People residing in privately rented dwellings experienced soiled mattresses; landlords installing CCTV cameras that monitored their actions; rats in kitchens and gardens; and “fake police” telling them to leave the property, according to an analysis of tenancy tribunal reports from the past two years.
The Irish Times analysed the 375 tribunal reports and corresponding determination orders that were published on the Residential Tenancies Board (RTB) website in 2022. The tribunals, one of the final steps in the dispute resolution process between tenants and landlords, took place during 2021-2022.
Rent arrears and overholding were the most common reason for landlords taking a dispute to the tenancy tribunal, with some tenants owing up to €60,000 in unpaid rent, the analysis showed.
[ Many tenants overholding on properties as they can find nowhere else to go ]
For tenants, deposit retention, validity of notice of termination and breaching landlord obligations were the issues that most commonly arose.
According to the analysis of published reports, 168 tribunals occurred due to a landlord appealing a case, 204 were as a result of appeals by tenants, with the remaining three being initiated by third parties, which are those who are directly and adversely affected by neighbouring tenants.
The analysis found 75 instances of landlords having to pay damages for breaching obligations, issuing an invalid notice of termination or unjustifiably retaining a deposit. The damages ranged from as little as €50 to the maximum amount allowed, €20,000.
In another case raw sewage was found in a garden because the manhole was not covered correctly, with the same tenant seeing a rat in the garden due to the incorrect disposal of bins by a previous tenant
Some of the issues arising in the disputes include a landlord installing CCTV cameras that could monitor the tenants’ actions, an illegal eviction that occurred after a landlord changed the locks on the tenant, as well as a landlord removing door hinges and disconnecting electricity.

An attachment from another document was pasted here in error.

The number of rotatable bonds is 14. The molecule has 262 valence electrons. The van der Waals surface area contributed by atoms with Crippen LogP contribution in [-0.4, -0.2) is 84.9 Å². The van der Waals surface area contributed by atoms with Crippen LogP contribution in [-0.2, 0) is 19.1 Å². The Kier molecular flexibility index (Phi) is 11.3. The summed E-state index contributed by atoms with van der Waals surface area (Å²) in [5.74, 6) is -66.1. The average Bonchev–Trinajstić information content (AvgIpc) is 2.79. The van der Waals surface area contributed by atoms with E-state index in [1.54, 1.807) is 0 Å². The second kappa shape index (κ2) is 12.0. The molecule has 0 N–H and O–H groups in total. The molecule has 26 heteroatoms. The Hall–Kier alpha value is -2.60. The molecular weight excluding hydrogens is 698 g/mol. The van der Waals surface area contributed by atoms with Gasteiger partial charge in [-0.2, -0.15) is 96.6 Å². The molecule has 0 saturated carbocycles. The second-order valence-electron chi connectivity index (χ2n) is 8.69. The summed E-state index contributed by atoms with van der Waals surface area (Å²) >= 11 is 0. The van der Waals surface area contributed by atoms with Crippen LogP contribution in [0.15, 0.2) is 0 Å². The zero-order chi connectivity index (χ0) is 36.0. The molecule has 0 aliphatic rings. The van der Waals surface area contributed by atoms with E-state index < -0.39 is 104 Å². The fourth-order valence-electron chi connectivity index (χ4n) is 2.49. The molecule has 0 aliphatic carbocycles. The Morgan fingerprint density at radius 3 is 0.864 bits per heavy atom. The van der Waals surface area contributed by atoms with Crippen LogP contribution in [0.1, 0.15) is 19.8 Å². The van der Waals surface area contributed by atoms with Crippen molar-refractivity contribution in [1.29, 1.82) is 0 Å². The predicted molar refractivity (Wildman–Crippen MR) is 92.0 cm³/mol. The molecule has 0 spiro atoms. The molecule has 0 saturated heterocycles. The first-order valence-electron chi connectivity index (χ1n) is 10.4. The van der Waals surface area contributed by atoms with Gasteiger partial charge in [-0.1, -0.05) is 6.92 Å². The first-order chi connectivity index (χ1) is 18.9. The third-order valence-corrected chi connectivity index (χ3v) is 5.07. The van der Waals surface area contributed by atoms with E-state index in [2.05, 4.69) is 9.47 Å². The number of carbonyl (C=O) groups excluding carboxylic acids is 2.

In one case, a tenant complained about cat droppings in the dwelling and cat urine on the bed, as well as a radiator being off the wall, while in another the tenants said one of the windows was broken, which had caused mould, fungi and damp to develop.
Another case heard how masked men woke up tenants, smashed some of their property, and put them out on to the streets in an eviction attempt, while a separate case detailed how “fake police” knocked on the door of a tenant to “intimidate her” and convince her to leave the dwelling.
In the case involving the masked men, the tribunal ruled in favour of the three tenants, who took cases individually, and determined they were entitled to receive almost €27,000 in damages in total, once the rent arrears they owed were deducted. The tenants were entitled to a total of €41,000 in damages, but they stopped paying rent due to the dispute, resulting in arrears accumulating and being deducted from the final award.
[ Generation Rent turning to social media rather than rental websites to find accommodation ]
In another case raw sewage was found in a garden because the manhole was not covered correctly, with the same tenant seeing a rat in the garden due to the incorrect disposal of bins by a previous tenant.
Some 69 of the tribunal reports involved landlords that were limited companies, pension funds, REITs or other institutional investors. However, many of these cases reached an agreement outside of the tribunal, meaning details of the dispute remain confidential.
Under the Residential Tenancies Act, disputes between tenants and landlords can be brought to the RTB for either mediation or an adjudication hearing, and a decision is then issued.
Where a decision is appealed, that appeal is heard by a tribunal. The tribunal’s decision is binding, unless appealed to the High Court on a point of law.
According to the RTB, applications for its dispute resolution service were likely to increase in 2022 by the time total figures were tallied, with 3,403 applications received in the first half of the year alone. A total of 5,657 applications were received during the whole of 2021.
Ann-Marie O’Reilly, national advocacy manager at Threshold, a charity advocating for rental rights, said a failure to meet landlord obligations was a common issue, with some property owners declining to carry out necessary repairs.
“The issue of standards and repairs [has been] consistently one of the top five issues that come into Threshold for years,” she said.
“The same level of maintenance mightn’t be done on them [rental properties] over the years, so when problems do arise, they might get out of hand a little bit quicker. Problems with heating is one we see quite a bit.”
Mary Conway, chairwoman of the Irish Property Owners’ Association, said most landlords are “living from rent to rent”.
“Every case is on its own merit. In some cases, the landlord just simply doesn’t have the money to do the repairs. Margins are so tight,” she said.
“Inflation is running at nine or 10 per cent. Rent can only go up 2 per cent. Mortgage interest rates have gone through the roof. Margins are getting tighter and tighter.”